01 March 2017
ICBL Ambassador Mr Tun Chanareth advocates for delegates at the UN in Geneva to ban landmines. April 1996 © John Rodsted
“The signing of the Ottawa treaty was one of the highlights of my career at the United Nations… The determination of the States parties has made the Ottawa Treaty one of the great successes of international diplomacy.” Kofi Annan, former Secretary General of the United Nations, 2 March 2016.
Eighteen years ago today, the Mine Ban Treaty, also known as the Ottawa Treaty, entered into force, establishing a global norm against the use of anti-personnel landmines. Previously used far and wide as a weapon of choice in the 1980s and 1990s, the global community had come to realize the pernicious impact of landmines on civilians and their communities, long after the end of conflict. Governments and civil society stood together to reject landmines as a relic of the past-- an unacceptable weapon for any humane and responsible actor.
“One of the greatest legacies of civil society in the 20th century is the International Campaign to Ban Landmines that helped to achieve the Mine Ban Treaty in 1997. It is an historic achievement that not only banned the use, production, export and transfer of mines, but also provided legal obligations to support clearing mines. It is also the first weapons treaty in the world's history to include language for assistance to victims of the weapons that the treaty addresses.” Ken Rutherford, Director of the Center for International Stabilization and Recovery and a landmine survivor, 28 February 2017.
Today, just months away from the 20th anniversary of both the adoption and the signing of the Mine Ban Treaty, we celebrate the positive change brought about by this life-saving treaty.
- The annual number of landmine casualties today are just a fraction of what they were in 1999
- The use of anti-personnel landmines by States is increasingly rare
- 51 million stockpiled landmines have been destroyed- and every landmine destroyed is one that will never kill or injury a person. Congrats to Poland for being the most recent State to complete stockpile destruction!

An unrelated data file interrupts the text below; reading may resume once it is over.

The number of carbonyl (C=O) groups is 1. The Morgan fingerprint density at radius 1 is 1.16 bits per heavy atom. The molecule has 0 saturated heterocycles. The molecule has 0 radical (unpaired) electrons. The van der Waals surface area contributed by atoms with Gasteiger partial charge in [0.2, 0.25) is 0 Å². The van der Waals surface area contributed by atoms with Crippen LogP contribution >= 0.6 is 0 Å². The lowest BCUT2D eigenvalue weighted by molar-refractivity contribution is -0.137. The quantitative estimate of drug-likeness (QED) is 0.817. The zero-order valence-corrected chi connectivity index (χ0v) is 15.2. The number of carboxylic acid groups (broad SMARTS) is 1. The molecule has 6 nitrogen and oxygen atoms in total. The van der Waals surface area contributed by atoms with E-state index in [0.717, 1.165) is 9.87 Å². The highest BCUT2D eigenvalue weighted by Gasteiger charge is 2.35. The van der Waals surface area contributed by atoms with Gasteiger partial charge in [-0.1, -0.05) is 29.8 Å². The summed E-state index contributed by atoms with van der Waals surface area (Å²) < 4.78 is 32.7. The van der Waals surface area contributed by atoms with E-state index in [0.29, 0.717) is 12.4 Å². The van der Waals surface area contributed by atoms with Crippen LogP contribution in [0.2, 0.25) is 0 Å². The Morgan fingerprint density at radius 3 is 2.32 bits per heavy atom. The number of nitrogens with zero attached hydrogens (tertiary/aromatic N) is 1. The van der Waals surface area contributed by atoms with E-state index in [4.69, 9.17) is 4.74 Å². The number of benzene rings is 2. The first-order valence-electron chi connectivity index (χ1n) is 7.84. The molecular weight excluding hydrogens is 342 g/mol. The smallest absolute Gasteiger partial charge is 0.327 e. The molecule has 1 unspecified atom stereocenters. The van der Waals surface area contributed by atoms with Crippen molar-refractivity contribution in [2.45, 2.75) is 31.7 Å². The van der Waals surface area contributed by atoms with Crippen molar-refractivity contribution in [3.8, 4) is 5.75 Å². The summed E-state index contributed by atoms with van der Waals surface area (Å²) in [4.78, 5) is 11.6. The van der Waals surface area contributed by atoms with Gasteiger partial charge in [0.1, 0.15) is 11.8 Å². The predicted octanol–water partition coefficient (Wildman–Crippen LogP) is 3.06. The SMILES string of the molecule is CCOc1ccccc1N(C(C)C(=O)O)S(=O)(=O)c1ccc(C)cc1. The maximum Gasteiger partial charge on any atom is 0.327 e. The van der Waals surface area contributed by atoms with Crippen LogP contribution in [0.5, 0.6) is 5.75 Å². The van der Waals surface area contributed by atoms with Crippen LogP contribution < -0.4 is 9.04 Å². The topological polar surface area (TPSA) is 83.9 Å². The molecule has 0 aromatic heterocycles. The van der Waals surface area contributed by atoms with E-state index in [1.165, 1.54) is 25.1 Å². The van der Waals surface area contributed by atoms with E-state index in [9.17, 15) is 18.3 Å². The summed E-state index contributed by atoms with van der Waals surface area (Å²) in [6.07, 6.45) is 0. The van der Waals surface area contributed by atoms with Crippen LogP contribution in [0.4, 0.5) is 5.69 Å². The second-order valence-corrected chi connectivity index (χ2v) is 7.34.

- 28 States have completed landmine clearance since 1999, with Algeria being the most recent state to announce completion
This is enormous progress that has saved countless lives and increased opportunities for development around the world.
However, more work remains. Last year, use of improvised landmines by non-state armed groups increased while national and international support for mine action was lower than in most recent years. Mine victims in most mine affected States still struggle to access needed services and to participate as full citizens in their communities. States Parties have made the commitment to finish the job by 2025; with focused and collaborative efforts, we will achieve this goal.
And while global statistics are important to see how far we have come, the impact on the lives of individuals reminds us all of why we started this in the first place and why we must stay the course until the job is done.
“After my accident, all aspects of my life were filled with hopelessness. My future was uncertain. Then I learned about the Mine Ban Treaty, and things started to make sense: I was finding answers to my worries. Now, I am fighting for my rights as entrenched in the Treaty, and in doing so, I am also fighting on behalf of thousands of fellow victims.” Mamady Gassama, founder of the Senegal Association for Mine Victims and a landmine survivor, 27 February 2017.
Mr Mamady Gassama meets His Excellency Mankeur Ndiaye, Minister for Foreign Affairs of Senegal regarding implementation of the Mine Ban Treaty. November 2006 ©AVSM